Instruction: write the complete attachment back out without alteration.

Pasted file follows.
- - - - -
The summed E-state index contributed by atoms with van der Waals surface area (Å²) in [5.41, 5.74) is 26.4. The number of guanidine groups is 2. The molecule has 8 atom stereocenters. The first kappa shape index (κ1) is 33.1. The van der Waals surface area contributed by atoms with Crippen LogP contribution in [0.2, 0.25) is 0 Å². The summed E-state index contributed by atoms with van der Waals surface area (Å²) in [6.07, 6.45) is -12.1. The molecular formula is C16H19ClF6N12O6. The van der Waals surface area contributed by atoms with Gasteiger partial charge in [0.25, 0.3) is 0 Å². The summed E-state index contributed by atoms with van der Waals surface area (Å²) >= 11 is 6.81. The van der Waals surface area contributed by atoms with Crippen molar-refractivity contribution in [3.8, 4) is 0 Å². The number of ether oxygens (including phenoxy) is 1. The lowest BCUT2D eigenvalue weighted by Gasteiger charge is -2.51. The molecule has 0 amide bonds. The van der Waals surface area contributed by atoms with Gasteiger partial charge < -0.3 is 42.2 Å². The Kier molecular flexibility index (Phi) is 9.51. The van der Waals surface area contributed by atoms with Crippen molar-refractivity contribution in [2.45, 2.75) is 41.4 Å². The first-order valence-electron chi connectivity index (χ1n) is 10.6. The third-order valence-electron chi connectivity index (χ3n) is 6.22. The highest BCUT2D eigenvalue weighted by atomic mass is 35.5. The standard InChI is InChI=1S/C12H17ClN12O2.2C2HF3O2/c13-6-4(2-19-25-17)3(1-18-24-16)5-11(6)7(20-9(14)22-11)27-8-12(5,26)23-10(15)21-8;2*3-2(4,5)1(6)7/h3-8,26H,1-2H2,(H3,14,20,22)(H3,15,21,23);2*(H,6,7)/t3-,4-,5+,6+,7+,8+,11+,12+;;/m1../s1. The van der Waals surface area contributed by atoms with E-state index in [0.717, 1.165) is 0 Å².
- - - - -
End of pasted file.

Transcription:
The summed E-state index contributed by atoms with van der Waals surface area (Å²) in [5.41, 5.74) is 26.4. The number of guanidine groups is 2. The molecule has 8 atom stereocenters. The first kappa shape index (κ1) is 33.1. The van der Waals surface area contributed by atoms with Crippen LogP contribution in [0.2, 0.25) is 0 Å². The summed E-state index contributed by atoms with van der Waals surface area (Å²) in [6.07, 6.45) is -12.1. The molecular formula is C16H19ClF6N12O6. The van der Waals surface area contributed by atoms with Gasteiger partial charge in [0.25, 0.3) is 0 Å². The summed E-state index contributed by atoms with van der Waals surface area (Å²) >= 11 is 6.81. The van der Waals surface area contributed by atoms with Crippen molar-refractivity contribution in [3.8, 4) is 0 Å². The number of ether oxygens (including phenoxy) is 1. The lowest BCUT2D eigenvalue weighted by Gasteiger charge is -2.51. The molecule has 0 amide bonds. The van der Waals surface area contributed by atoms with Gasteiger partial charge < -0.3 is 42.2 Å². The Kier molecular flexibility index (Phi) is 9.51. The van der Waals surface area contributed by atoms with Crippen molar-refractivity contribution in [2.45, 2.75) is 41.4 Å². The first-order valence-electron chi connectivity index (χ1n) is 10.6. The third-order valence-electron chi connectivity index (χ3n) is 6.22. The highest BCUT2D eigenvalue weighted by atomic mass is 35.5. The standard InChI is InChI=1S/C12H17ClN12O2.2C2HF3O2/c13-6-4(2-19-25-17)3(1-18-24-16)5-11(6)7(20-9(14)22-11)27-8-12(5,26)23-10(15)21-8;2*3-2(4,5)1(6)7/h3-8,26H,1-2H2,(H3,14,20,22)(H3,15,21,23);2*(H,6,7)/t3-,4-,5+,6+,7+,8+,11+,12+;;/m1../s1. The van der Waals surface area contributed by atoms with E-state index in [0.717, 1.165) is 0 Å².